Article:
Press Release: Speech of Bahrain’s Foreign Minister at the 25th Session of the UN Human Rights Council Misses the Mark

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Geneva, Switzerland (6 March 2014)

The Bahrain Minister of Foreign Affairs, Sheikh Khalid bin Ahmed al-Khalifa, today presented his speech at the 25th Session of the United Nations Human Rights Council in Geneva. The Minister’s speech was postponed twice since the opening of the Session on Monday 3 March 2014. The delay has been attributed to meetings in Riyadh with other Gulf Cooperation Council counterparts that recently lead to the withdrawal of envoys from Qatar by Saudi Arabia, the United Arab Emirates and Bahrain.

The Foreign Minister centered his speech on the implementation of the recommendations of the 2011 BICI report. He claimed that there have been ‘programmes’ in place to further the protection of human rights in the country. He further claimed, “Commitments to uphold human rights go beyond the BICI report.” It must be noted that during a Cabinet meeting last week, the Prime Minister of Bahrain declared that the government has exceeded the requirements of the Bahrain Independent Commission of Inquiry recommendations citing ‘sweeping reforms’ across a number of sectors.

The speeches made by Bahrain’s Prime Minister and Minister of Foreign Affairs showcase the lack of any efforts in ending rights abuses on the ground by declaring that reforms have been met without the slightest effort in ending the crackdown. BIRD rejects both speeches as inconsistent with the realities on the ground.

The Foreign Minister spoke about the recent detonation of an explosive device in Bahrain that led to the death of 3 police officers this week, including an officer from the UAE (GCC joint-forces). The Foreign Minister later blamed human rights activists, religious clerics and human rights organisations alike for “taking no steps to end violence.”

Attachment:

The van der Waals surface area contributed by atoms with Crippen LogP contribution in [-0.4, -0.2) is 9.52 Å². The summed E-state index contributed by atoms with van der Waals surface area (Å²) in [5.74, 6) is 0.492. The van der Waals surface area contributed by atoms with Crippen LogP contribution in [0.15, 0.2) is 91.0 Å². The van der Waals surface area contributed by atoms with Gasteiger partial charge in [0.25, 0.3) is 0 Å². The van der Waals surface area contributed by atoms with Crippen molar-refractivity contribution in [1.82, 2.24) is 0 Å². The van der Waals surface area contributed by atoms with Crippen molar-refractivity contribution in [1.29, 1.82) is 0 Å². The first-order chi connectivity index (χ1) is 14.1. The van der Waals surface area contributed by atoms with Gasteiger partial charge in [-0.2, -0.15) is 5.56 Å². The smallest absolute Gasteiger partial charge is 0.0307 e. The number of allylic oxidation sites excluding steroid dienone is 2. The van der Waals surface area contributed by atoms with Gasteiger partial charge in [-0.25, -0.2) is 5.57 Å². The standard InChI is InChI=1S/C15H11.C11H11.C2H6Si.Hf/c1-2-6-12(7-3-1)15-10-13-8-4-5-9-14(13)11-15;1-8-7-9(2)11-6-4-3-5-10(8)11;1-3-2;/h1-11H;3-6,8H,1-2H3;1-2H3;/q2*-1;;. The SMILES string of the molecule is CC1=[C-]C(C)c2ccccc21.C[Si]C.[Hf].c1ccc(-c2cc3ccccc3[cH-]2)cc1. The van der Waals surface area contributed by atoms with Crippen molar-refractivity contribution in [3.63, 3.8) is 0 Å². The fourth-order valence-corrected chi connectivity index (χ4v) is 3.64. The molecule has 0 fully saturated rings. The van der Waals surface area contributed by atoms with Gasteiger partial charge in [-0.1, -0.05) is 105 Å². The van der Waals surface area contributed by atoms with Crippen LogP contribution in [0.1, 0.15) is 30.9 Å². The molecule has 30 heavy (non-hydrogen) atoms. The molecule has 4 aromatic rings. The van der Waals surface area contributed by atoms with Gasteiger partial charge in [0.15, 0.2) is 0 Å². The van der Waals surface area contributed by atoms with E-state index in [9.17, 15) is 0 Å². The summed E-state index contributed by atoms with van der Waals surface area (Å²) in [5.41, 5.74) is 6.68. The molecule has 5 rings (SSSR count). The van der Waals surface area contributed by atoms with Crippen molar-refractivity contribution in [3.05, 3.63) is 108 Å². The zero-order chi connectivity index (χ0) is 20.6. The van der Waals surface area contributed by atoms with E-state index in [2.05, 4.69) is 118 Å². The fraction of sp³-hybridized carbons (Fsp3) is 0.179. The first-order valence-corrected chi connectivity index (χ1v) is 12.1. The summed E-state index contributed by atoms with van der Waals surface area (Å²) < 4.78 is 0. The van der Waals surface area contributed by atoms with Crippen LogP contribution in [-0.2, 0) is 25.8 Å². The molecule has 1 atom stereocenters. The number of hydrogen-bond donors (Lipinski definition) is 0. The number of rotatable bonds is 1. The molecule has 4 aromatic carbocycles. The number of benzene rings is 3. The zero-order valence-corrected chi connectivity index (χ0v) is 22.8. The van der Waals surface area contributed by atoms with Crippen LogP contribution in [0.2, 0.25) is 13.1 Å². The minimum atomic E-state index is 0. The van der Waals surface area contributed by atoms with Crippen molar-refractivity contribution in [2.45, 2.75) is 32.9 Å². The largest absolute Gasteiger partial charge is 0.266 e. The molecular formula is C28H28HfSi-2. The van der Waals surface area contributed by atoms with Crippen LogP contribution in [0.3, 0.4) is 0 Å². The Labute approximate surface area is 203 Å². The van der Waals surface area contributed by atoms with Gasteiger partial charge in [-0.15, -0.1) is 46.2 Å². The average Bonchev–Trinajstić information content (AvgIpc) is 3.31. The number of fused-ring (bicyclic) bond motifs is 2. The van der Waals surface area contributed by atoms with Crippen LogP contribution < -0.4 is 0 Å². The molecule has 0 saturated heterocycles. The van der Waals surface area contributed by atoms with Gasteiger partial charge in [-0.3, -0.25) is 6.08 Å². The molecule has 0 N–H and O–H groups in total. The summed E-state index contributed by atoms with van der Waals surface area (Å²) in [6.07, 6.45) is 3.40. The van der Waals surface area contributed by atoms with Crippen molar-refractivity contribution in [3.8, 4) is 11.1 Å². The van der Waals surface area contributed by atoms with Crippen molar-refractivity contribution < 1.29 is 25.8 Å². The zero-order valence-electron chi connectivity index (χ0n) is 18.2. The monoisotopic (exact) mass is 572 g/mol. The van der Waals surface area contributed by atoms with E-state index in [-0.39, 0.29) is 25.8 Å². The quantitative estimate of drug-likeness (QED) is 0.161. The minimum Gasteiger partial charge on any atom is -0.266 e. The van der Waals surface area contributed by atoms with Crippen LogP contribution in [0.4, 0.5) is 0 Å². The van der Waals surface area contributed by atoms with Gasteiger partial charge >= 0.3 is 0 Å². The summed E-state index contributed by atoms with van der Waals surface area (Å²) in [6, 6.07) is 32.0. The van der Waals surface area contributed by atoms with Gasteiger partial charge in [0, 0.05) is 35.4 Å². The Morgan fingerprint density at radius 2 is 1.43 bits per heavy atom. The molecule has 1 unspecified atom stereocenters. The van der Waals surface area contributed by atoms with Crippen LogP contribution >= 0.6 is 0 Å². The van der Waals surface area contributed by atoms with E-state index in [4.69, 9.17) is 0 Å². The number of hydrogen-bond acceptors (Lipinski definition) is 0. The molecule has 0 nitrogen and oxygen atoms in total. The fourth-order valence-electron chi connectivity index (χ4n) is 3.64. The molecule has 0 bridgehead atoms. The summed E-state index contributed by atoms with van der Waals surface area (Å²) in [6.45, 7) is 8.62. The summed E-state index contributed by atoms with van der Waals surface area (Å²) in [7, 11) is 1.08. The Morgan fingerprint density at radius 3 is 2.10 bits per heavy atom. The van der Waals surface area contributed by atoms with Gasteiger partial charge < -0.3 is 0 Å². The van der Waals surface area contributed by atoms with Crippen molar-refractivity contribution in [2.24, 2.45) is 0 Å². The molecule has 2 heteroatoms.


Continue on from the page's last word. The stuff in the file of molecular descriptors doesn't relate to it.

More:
BIRD reiterates its condemnation of all acts of violence from any side in Bahrain. Moreover, it is unreasonable for the Foreign Minister to shift blame for the increase of violence in Bahrain to independent human rights activists and organisations. This practice has been employed by the government since 2011 with the arbitrary imprisonment, torture and ill treatment of human rights defenders. Activists in Bahrain have either been forced into exile or jailed for exposing the government crackdown.

Concrete steps must be taken by the government to reduce the level of violence through ending the extreme security measures, holding officials into account for severe rights abuses and employing genuine reforms to restore calm. It is important that the government stop using events as a catalyst to increase violations of human rights through collective punishment and the systematic targeting of civilians. The events must also not be used to hide severe human rights abuses in the country that have not been addressed and that are yet to end.

The Bahrain Foreign Minister furthermore failed to address any criticism regarding the presence of foreign troops on the ground in the country, who are taking part in the crackdown while dressed in Bahrain police uniform; an argument that Bahrain has continuously denied since 2011. He moreover failed to place weight upon the seriousness of the crackdown by labelling events in 2011 as “brief challenges”.

There have also been no steps taken to release the excess of 3000 political prisoners in Bahrain that include human rights defenders, lawyers, and doctors; those who are advocates of peaceful dissent. The continuous 3-year crackdown on peaceful protests in which over 100 individuals have been killed, and many tortured, is leading to a more violent response from some protesters. The government bares responsibility for this escalation and has the means to end it by implementing serious reforms and ending the excessive use of force against civilians and protesters. The Foreign Minister’s speech held the same narrative used in 2011; by blaming foreign actors rather than taking any genuine recourse to ending the crackdown in order to improve upon the human rights situation.

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